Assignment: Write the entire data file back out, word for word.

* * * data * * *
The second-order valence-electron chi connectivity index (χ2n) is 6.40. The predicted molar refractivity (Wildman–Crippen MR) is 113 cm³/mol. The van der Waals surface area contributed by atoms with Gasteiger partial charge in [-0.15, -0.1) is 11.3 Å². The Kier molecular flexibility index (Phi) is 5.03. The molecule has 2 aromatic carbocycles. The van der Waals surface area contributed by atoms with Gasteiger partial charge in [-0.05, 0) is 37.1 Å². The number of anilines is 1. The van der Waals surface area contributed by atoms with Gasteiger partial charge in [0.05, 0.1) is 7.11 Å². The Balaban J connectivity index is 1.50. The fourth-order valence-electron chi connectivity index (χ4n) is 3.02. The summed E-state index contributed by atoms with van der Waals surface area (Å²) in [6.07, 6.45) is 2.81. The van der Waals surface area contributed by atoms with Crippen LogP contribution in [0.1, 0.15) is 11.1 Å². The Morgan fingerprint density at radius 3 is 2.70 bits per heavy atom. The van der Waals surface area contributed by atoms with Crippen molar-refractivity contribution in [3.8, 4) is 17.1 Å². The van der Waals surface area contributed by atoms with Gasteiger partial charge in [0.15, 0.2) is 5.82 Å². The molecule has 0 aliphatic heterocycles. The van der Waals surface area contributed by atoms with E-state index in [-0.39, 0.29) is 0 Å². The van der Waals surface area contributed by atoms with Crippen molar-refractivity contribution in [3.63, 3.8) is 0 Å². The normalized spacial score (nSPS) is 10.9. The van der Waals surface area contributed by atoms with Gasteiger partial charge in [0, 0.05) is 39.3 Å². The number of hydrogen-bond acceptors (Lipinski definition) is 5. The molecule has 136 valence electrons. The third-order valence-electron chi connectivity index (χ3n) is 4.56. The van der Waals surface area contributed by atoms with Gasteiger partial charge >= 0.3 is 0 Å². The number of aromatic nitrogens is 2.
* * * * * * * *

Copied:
The second-order valence-electron chi connectivity index (χ2n) is 6.40. The predicted molar refractivity (Wildman–Crippen MR) is 113 cm³/mol. The van der Waals surface area contributed by atoms with Gasteiger partial charge in [-0.15, -0.1) is 11.3 Å². The Kier molecular flexibility index (Phi) is 5.03. The molecule has 2 aromatic carbocycles. The van der Waals surface area contributed by atoms with Gasteiger partial charge in [-0.05, 0) is 37.1 Å². The number of anilines is 1. The van der Waals surface area contributed by atoms with Gasteiger partial charge in [0.05, 0.1) is 7.11 Å². The Balaban J connectivity index is 1.50. The fourth-order valence-electron chi connectivity index (χ4n) is 3.02. The summed E-state index contributed by atoms with van der Waals surface area (Å²) in [6.07, 6.45) is 2.81. The van der Waals surface area contributed by atoms with Crippen LogP contribution in [0.1, 0.15) is 11.1 Å². The Morgan fingerprint density at radius 3 is 2.70 bits per heavy atom. The van der Waals surface area contributed by atoms with Crippen molar-refractivity contribution in [3.8, 4) is 17.1 Å². The van der Waals surface area contributed by atoms with Gasteiger partial charge in [0.15, 0.2) is 5.82 Å². The molecule has 0 aliphatic heterocycles. The van der Waals surface area contributed by atoms with E-state index in [-0.39, 0.29) is 0 Å². The van der Waals surface area contributed by atoms with Crippen molar-refractivity contribution in [3.63, 3.8) is 0 Å². The normalized spacial score (nSPS) is 10.9. The van der Waals surface area contributed by atoms with Gasteiger partial charge in [0, 0.05) is 39.3 Å². The number of hydrogen-bond acceptors (Lipinski definition) is 5. The molecule has 136 valence electrons. The third-order valence-electron chi connectivity index (χ3n) is 4.56. The van der Waals surface area contributed by atoms with Gasteiger partial charge >= 0.3 is 0 Å². The number of aromatic nitrogens is 2.